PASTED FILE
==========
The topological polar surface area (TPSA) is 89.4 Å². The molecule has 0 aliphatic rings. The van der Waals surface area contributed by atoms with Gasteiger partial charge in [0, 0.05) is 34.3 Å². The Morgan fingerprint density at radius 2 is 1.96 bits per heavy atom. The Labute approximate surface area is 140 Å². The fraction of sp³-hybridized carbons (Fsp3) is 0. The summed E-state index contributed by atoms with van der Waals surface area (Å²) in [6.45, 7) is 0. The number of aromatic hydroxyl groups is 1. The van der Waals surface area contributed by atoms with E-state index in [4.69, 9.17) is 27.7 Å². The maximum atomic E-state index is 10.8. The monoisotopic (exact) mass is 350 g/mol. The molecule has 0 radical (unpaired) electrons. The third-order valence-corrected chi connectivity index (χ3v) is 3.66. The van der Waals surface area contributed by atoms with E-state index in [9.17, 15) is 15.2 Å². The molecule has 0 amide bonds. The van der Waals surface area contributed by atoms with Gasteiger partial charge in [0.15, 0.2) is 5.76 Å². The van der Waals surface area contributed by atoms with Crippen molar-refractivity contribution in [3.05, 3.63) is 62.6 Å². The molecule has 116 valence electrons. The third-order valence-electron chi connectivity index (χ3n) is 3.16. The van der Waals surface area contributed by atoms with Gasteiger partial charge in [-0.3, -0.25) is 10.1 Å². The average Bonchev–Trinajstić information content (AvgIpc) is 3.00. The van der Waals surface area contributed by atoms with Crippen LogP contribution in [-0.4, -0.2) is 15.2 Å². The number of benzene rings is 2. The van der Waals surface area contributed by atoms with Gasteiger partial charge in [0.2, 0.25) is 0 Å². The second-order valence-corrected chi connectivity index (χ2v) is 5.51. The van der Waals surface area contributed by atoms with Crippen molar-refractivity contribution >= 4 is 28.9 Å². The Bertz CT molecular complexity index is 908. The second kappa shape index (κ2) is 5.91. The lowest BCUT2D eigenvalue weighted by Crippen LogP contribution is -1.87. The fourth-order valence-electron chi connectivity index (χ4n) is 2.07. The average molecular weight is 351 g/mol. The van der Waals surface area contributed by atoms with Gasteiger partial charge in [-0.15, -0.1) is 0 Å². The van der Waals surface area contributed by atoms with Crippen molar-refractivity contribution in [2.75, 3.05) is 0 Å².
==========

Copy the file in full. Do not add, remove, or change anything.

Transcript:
The topological polar surface area (TPSA) is 89.4 Å². The molecule has 0 aliphatic rings. The van der Waals surface area contributed by atoms with Gasteiger partial charge in [0, 0.05) is 34.3 Å². The Morgan fingerprint density at radius 2 is 1.96 bits per heavy atom. The Labute approximate surface area is 140 Å². The fraction of sp³-hybridized carbons (Fsp3) is 0. The summed E-state index contributed by atoms with van der Waals surface area (Å²) in [6.45, 7) is 0. The number of aromatic hydroxyl groups is 1. The van der Waals surface area contributed by atoms with E-state index in [4.69, 9.17) is 27.7 Å². The maximum atomic E-state index is 10.8. The monoisotopic (exact) mass is 350 g/mol. The molecule has 0 radical (unpaired) electrons. The third-order valence-corrected chi connectivity index (χ3v) is 3.66. The van der Waals surface area contributed by atoms with E-state index in [9.17, 15) is 15.2 Å². The molecule has 0 amide bonds. The van der Waals surface area contributed by atoms with Gasteiger partial charge in [0.15, 0.2) is 5.76 Å². The van der Waals surface area contributed by atoms with Crippen molar-refractivity contribution in [3.05, 3.63) is 62.6 Å². The molecule has 116 valence electrons. The third-order valence-electron chi connectivity index (χ3n) is 3.16. The van der Waals surface area contributed by atoms with Gasteiger partial charge in [-0.3, -0.25) is 10.1 Å². The average Bonchev–Trinajstić information content (AvgIpc) is 3.00. The van der Waals surface area contributed by atoms with Crippen LogP contribution in [-0.4, -0.2) is 15.2 Å². The number of benzene rings is 2. The van der Waals surface area contributed by atoms with Gasteiger partial charge in [0.2, 0.25) is 0 Å². The second-order valence-corrected chi connectivity index (χ2v) is 5.51. The van der Waals surface area contributed by atoms with Crippen molar-refractivity contribution >= 4 is 28.9 Å². The Bertz CT molecular complexity index is 908. The second kappa shape index (κ2) is 5.91. The lowest BCUT2D eigenvalue weighted by Crippen LogP contribution is -1.87. The fourth-order valence-electron chi connectivity index (χ4n) is 2.07. The average molecular weight is 351 g/mol. The van der Waals surface area contributed by atoms with Gasteiger partial charge in [-0.15, -0.1) is 0 Å². The van der Waals surface area contributed by atoms with Crippen molar-refractivity contribution in [2.75, 3.05) is 0 Å².